Tag Archive: relapse recovery

  1. Recovering from Relapse

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    Recovering from RelapseAn adolescent recovering addict’s therapists, sponsor, and fellow recovery group members can play an essential role in helping him to recover from a relapse. Unlike friends or family members who will not understand a recovering addict’s struggles, they will offer support and advice to help an addict overcome any negative emotions associated with a relapse. If nothing else, they can give a recovering addict a sounding board. They will be listened to without being judged. A recovering addict who has experienced a relapse should reach out to their support networks as soon as possible after a relapse.

    Addiction recovery requires addicts to make a long-term commitment to sobriety. A young adult who has suffered a relapse in their addiction might feel that they have abandoned that commitment. Rather than feeling trapped by that sense of abandonment, guilt, shame, and failure, they should promptly renew their commitment to get and stay sober. This can involve a painful self-examination to determine the causes of the relapse and an admission of his own shortcomings. A renewed commitment to sobriety coupled with an admission of mistakes will give him a platform to rebuild his self-esteem and to continue with a recovery program.

    Recovering from Relapse

    Immediate action should be taken after the event of a relapse. If detox is necessary, it should be entered as soon as possible to avoid furthering the chemical dependency. After detox, a young person in recovery should return to their regular programs of recovery. Should they pose a risk to themselves or others, they might require another round of inpatient or outpatient treatment. Otherwise, they simply need to ramp up their recovery efforts. More meetings, regular meetings with a therapist, and another honest attempt at the 12 steps are great ways to start. Getting “in the middle of the herd”, it is said, includes socializing and making friends with other young people who are excited about recovery in their lives.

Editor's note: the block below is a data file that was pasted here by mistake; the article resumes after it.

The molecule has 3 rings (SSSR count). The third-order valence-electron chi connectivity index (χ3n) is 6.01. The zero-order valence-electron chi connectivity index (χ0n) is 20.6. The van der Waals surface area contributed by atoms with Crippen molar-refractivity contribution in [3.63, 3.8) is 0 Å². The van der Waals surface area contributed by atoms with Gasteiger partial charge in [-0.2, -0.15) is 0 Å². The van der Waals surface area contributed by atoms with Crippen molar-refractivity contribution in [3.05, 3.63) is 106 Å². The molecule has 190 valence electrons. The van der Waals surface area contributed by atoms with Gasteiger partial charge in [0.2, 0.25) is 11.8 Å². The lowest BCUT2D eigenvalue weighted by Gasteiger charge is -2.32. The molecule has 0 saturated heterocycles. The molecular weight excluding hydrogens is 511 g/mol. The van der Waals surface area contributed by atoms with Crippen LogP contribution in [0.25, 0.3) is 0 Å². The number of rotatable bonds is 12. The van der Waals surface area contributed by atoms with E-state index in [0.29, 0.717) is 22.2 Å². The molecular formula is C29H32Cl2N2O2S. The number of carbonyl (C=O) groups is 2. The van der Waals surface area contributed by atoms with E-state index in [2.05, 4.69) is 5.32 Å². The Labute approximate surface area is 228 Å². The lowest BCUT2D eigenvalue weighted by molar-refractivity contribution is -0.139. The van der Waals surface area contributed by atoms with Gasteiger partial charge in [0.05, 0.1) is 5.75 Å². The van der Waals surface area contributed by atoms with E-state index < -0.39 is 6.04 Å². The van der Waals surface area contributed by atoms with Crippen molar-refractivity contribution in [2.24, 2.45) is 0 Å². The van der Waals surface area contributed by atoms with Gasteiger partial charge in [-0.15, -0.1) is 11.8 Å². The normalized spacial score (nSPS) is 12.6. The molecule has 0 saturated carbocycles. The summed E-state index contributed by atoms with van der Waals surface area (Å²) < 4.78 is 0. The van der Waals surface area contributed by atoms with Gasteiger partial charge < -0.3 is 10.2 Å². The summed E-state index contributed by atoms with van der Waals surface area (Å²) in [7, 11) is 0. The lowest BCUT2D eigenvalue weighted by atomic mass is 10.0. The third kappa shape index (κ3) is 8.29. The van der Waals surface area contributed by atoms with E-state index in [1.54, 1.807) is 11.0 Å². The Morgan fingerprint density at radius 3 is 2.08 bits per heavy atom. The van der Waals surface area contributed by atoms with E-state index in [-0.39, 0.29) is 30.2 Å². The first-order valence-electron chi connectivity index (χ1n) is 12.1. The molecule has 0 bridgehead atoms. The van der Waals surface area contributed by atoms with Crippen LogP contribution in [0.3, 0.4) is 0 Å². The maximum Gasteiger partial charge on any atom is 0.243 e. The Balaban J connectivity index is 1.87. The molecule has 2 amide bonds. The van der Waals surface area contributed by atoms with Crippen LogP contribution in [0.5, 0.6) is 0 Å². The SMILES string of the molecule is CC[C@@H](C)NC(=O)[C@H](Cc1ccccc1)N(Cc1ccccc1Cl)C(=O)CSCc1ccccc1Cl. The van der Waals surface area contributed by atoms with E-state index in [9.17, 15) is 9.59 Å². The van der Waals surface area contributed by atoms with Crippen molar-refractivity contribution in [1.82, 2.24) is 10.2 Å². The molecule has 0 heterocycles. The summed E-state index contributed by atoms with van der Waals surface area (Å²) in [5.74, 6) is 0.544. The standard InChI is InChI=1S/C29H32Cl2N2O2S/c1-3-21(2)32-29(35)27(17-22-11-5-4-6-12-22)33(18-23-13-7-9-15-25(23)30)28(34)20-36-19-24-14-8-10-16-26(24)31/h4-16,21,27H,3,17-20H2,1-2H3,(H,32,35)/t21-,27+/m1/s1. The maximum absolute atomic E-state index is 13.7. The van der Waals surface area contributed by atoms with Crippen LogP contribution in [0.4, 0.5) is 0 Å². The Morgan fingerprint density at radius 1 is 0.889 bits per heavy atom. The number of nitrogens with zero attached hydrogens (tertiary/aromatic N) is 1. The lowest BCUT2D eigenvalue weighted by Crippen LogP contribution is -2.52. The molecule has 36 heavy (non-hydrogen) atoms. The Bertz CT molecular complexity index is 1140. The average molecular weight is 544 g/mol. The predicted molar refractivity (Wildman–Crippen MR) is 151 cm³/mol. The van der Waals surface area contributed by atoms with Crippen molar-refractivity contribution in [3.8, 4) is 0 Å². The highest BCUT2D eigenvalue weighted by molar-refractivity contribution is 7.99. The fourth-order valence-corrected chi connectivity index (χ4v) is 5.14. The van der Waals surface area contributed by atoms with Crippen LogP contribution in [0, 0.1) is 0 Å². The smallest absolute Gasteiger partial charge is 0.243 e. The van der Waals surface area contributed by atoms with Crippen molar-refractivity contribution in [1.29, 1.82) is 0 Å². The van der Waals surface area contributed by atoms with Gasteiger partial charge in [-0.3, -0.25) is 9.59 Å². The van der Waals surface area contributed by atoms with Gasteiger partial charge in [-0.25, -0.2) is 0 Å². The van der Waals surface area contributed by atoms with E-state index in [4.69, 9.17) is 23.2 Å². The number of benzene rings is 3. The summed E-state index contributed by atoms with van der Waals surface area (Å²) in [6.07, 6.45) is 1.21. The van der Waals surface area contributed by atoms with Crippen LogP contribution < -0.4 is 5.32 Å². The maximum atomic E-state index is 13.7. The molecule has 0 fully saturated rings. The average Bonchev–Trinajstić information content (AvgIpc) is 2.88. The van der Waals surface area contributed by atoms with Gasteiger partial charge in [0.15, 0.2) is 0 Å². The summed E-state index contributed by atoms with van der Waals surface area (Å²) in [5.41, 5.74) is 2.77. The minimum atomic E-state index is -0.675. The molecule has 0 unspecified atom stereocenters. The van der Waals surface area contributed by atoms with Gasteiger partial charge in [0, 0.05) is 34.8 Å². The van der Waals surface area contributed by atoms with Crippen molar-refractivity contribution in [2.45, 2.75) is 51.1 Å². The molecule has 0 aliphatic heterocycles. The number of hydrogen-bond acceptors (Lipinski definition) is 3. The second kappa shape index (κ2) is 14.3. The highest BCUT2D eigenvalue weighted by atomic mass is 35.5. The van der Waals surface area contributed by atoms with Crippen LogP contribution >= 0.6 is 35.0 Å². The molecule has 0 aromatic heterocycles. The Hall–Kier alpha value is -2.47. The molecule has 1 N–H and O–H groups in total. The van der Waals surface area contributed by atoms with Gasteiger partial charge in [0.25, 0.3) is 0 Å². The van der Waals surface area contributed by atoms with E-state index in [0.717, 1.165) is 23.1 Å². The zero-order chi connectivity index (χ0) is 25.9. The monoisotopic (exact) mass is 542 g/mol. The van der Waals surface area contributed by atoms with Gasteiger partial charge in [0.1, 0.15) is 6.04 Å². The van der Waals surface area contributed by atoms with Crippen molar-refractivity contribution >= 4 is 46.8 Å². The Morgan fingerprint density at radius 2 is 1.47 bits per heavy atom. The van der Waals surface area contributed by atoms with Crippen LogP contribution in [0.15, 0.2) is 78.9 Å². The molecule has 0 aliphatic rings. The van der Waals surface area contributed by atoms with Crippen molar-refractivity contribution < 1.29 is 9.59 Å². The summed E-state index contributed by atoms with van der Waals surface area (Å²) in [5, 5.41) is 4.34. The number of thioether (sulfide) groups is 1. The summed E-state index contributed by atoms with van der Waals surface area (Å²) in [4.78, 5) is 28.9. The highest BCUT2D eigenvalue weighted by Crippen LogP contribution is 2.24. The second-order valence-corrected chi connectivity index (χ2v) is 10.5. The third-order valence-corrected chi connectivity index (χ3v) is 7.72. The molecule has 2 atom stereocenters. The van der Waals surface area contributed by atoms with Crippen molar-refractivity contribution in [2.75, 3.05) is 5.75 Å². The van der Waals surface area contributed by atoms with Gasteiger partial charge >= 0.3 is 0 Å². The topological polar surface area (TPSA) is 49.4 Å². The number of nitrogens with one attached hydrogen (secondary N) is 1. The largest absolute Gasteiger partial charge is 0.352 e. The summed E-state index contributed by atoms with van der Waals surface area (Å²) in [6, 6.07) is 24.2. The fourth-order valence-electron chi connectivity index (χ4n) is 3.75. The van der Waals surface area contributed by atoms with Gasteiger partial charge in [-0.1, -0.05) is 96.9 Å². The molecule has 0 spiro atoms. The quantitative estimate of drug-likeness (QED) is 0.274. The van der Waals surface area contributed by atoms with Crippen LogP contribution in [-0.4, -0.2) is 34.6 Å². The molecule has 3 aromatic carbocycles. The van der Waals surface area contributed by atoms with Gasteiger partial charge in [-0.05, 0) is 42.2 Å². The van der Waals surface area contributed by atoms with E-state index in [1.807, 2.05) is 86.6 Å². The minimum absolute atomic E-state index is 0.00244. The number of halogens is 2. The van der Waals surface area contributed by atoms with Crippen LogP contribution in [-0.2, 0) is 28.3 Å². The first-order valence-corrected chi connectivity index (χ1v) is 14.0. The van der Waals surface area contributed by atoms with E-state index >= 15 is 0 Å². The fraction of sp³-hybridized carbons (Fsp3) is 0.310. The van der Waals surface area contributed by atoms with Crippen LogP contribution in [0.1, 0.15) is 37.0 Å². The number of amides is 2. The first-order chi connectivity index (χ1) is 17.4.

Relapse for many is a monumental turning point to change the theme and direction of his recovery. Some report feeling that they “needed” their relapse in order to truly appreciate recovery. However, keeping an “attitude of gratitude” is a way to maintain that appreciation on a daily basis. Those who are grateful for their sobriety rarely contradict it with a relapse. Find ways to stay grateful for everything sober life provides and never feel the need to drink and use again.


    Sustain Recovery Services in southern California helps adolescents and young adults to recover from drug addiction and alcoholism. We believe long term sobriety is possible. Our extended care services offer young people in recovery a loving home environment coupled with structure, community, and fun. Please see our website or call us at 949-407-9052 for more information.

  2. Coming Clean About Not Staying Clean: Communicating Relapse